Hopeful that her gambling, ne'er-do-well husband Little Joe Jackson has finally reformed, Petunia suggests that he have Rev. Green burn his dice and release the devil's hold on him. A religious woman and loving wife, Petunia is heartened by Little Joe's promise to repent his sins in church. Little Joe soon resumes his gambling, however, when gambler Domino Johnson entices him to return to the casino at Jim Henry's Paradise Café. Petunia later goes in search of Little Joe, only to discover that he has been shot in a gunfight at the Paradise Café. As Petunia prays over her wounded husband, Lucifer, Jr., the ghost of Little Joe's friend Lucius, enters the room and orders Little Joe to "report to duty." Little Joe does not believe that he is dying until Lucifer, Jr. and his three aides show him his lifeless body. When the General, responding to Petunia's prayers, suddenly appears in the room, Lucifer, Jr. engages him in a battle for Little Joe's soul. While Sgt. Fleetfoot is sent by the General to get a judgment on Little Joe's case from the Lord, Lucifer, Jr. predicts that Little Joe's involvement with vamp Georgia Brown will result in his banishment to Hell. The Lord determines that Little Joe is not fit for Heaven, but he permits Little Joe to return to Earth for six months and prove his worth. With no recollection of his meeting with the Lord or Lucifer, Jr., Little Joe regains consciousness and begins his six-month reprieve. Petunia believes her husband's recovery to be a miracle, but both she and Little Joe are unaware that Lucifer, Jr. and ...

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Hopeful that her gambling, ne'er-do-well husband Little Joe Jackson has finally reformed, Petunia suggests that he have Rev. Green burn his dice and release the devil's hold on him. A religious woman and loving wife, Petunia is heartened by Little Joe's promise to repent his sins in church. Little Joe soon resumes his gambling, however, when gambler Domino Johnson entices him to return to the casino at Jim Henry's Paradise Café. Petunia later goes in search of Little Joe, only to discover that he has been shot in a gunfight at the Paradise Café. As Petunia prays over her wounded husband, Lucifer, Jr., the ghost of Little Joe's friend Lucius, enters the room and orders Little Joe to "report to duty." Little Joe does not believe that he is dying until Lucifer, Jr. and his three aides show him his lifeless body. When the General, responding to Petunia's prayers, suddenly appears in the room, Lucifer, Jr. engages him in a battle for Little Joe's soul. While Sgt. Fleetfoot is sent by the General to get a judgment on Little Joe's case from the Lord, Lucifer, Jr. predicts that Little Joe's involvement with vamp Georgia Brown will result in his banishment to Hell. The Lord determines that Little Joe is not fit for Heaven, but he permits Little Joe to return to Earth for six months and prove his worth. With no recollection of his meeting with the Lord or Lucifer, Jr., Little Joe regains consciousness and begins his six-month reprieve. Petunia believes her husband's recovery to be a miracle, but both she and Little Joe are unaware that Lucifer, Jr. and the General will be talking to his conscience and battling for his soul. No sooner does Little Joe resume his daily life than his gambling pals, Jim Henry and Dude, who have been sent by Lucifer, Jr., try to tempt him into a game of dice. Petunia chases Jim and Dude away, but Lucifer, Jr. devises another scheme to distract Little Joe and make him backslide into Hell. Heeding the advice of those working at the Hotel Hades Idea Department, Lucifer, Jr. decides to corrupt Little Joe with riches, and sends him a winning lottery ticket. Little Joe's chances at getting into Heaven improve when he plans to use the money to buy Petunia a washing machine and a house, but when Georgia intervenes, Little Joe returns to the Paradise Café. Petunia succeeds in winning back her husband by going to the casino and singing better than Georgia, but before they leave, a gun battle ensues and Petunia and Little Joe are shot and killed. Furious at Lucifer, Jr.'s meddling, the General sends down a storm and wrecks the Paradise Café. In Purgatory, Petunia is told that she is eligible to pass through the Pearly Gates into Heaven, while Little Joe is rejected. It is only after Little Joe repents and the Lord vouches for him that the General reverses his decision and allows Little Joe to join his wife in Heaven. Moments after he is told of the decision, Little Joe realizes that his brush with the afterlife was all a dream, and vows to change his ways.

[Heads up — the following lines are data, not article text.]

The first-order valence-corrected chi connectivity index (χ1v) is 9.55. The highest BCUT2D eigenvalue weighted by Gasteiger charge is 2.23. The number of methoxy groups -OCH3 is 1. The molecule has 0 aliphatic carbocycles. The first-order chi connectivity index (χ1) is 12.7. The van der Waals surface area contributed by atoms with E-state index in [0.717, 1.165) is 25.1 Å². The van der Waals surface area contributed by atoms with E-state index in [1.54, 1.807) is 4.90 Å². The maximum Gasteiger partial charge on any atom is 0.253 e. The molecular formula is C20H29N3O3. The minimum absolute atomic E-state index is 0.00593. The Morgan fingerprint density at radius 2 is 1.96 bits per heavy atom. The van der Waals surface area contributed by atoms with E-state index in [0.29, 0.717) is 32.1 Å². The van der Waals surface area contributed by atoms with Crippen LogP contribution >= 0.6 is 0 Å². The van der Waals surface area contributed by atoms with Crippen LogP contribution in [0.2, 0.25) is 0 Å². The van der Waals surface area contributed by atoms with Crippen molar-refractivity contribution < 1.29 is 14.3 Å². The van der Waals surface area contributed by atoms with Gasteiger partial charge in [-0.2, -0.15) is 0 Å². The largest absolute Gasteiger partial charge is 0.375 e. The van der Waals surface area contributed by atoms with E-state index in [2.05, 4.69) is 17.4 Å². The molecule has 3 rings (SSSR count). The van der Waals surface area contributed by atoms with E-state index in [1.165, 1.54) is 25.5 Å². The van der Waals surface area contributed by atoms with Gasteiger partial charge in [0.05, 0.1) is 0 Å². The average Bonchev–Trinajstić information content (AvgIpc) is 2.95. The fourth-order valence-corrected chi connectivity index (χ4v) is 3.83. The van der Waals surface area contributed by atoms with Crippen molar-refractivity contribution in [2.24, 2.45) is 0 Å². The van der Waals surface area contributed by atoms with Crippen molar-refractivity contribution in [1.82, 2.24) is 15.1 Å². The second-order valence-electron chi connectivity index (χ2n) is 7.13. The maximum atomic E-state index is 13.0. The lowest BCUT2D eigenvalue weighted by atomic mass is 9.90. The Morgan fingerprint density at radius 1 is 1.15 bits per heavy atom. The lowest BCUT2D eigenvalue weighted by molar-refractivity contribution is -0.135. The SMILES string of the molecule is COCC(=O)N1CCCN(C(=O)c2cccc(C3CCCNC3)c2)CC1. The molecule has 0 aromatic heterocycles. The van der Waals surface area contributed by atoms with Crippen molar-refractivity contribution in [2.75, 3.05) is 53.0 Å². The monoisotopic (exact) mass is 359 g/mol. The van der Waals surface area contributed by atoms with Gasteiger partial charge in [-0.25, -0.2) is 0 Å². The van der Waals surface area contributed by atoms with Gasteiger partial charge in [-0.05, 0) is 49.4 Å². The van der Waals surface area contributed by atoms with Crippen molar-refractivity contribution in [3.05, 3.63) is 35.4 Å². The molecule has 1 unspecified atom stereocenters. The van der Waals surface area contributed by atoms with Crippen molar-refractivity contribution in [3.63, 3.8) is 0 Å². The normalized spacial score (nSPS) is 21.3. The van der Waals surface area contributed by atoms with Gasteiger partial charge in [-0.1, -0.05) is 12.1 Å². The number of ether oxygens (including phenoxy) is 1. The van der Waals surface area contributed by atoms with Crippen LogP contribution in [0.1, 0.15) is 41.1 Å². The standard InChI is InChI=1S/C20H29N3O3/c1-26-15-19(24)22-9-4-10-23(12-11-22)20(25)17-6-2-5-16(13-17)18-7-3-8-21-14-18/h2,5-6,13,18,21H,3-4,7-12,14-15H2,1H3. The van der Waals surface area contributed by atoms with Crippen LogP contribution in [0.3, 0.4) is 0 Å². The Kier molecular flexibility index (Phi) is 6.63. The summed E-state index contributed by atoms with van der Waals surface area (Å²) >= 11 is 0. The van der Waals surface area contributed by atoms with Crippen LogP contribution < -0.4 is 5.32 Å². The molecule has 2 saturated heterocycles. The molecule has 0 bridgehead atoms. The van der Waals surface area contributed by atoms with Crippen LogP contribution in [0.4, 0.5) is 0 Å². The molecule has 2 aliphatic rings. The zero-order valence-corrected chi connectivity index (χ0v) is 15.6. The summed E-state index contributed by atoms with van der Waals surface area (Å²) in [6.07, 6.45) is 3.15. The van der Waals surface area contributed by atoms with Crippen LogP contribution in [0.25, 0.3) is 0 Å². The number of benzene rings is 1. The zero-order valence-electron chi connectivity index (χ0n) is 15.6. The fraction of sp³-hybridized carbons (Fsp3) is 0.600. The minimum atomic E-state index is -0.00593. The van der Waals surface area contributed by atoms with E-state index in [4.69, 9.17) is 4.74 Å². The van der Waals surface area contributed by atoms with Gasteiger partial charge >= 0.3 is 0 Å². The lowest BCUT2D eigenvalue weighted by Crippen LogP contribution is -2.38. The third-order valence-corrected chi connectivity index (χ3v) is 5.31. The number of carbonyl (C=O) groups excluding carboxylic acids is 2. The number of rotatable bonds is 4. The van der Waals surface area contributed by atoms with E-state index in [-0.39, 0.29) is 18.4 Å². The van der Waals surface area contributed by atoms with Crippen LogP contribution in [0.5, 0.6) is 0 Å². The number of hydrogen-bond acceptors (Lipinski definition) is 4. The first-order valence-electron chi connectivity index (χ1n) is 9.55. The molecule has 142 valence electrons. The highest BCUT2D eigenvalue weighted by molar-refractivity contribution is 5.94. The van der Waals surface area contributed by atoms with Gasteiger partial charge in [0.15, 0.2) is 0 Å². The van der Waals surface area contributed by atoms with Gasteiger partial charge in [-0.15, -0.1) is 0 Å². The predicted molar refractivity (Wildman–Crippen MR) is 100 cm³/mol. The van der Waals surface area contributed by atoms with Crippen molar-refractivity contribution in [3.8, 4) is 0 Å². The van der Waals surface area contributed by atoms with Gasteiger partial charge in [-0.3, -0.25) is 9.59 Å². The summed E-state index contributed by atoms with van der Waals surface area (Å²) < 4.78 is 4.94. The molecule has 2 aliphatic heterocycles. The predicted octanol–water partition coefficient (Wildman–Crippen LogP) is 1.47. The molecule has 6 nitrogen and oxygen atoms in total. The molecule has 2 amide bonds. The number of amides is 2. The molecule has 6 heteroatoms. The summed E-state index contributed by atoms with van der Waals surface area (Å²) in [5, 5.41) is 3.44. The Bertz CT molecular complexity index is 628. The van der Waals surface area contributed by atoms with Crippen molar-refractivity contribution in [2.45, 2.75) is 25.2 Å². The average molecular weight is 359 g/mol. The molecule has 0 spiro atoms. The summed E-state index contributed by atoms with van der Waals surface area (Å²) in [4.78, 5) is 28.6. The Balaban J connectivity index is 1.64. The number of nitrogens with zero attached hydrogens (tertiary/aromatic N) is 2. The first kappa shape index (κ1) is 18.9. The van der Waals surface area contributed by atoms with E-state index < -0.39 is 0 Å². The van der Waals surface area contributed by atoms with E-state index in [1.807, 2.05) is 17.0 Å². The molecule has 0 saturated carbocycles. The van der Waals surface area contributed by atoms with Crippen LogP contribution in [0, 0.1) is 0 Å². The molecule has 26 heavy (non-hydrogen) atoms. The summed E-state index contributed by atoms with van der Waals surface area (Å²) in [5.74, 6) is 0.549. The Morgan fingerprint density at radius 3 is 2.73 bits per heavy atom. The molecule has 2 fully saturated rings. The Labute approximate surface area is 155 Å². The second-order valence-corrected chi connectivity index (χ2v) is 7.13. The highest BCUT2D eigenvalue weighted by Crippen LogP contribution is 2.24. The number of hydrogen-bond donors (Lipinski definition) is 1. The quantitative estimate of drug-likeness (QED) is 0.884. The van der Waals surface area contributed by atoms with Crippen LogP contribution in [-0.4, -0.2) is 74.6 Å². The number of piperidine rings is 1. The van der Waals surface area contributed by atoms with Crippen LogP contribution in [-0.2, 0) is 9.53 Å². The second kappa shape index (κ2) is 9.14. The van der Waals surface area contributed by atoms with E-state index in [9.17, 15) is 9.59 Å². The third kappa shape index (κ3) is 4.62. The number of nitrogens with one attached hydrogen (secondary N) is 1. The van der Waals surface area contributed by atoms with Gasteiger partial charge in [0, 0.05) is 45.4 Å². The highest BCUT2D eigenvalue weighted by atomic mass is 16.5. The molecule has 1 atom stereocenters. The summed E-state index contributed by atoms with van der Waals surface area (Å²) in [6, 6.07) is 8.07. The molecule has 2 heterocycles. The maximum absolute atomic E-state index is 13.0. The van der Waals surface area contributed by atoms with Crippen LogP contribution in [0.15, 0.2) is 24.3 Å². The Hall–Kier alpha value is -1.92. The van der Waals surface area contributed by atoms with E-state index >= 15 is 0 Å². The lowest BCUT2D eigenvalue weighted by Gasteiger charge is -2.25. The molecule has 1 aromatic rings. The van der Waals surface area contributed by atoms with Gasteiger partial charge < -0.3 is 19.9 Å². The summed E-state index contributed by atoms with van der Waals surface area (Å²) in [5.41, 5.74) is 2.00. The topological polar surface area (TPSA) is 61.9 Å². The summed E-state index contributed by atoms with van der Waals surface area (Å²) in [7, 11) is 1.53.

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Legend
Viewed by AFI
Partially Viewed
Offscreen Credit
Name Occurs Before Title
AFI Life Achievement Award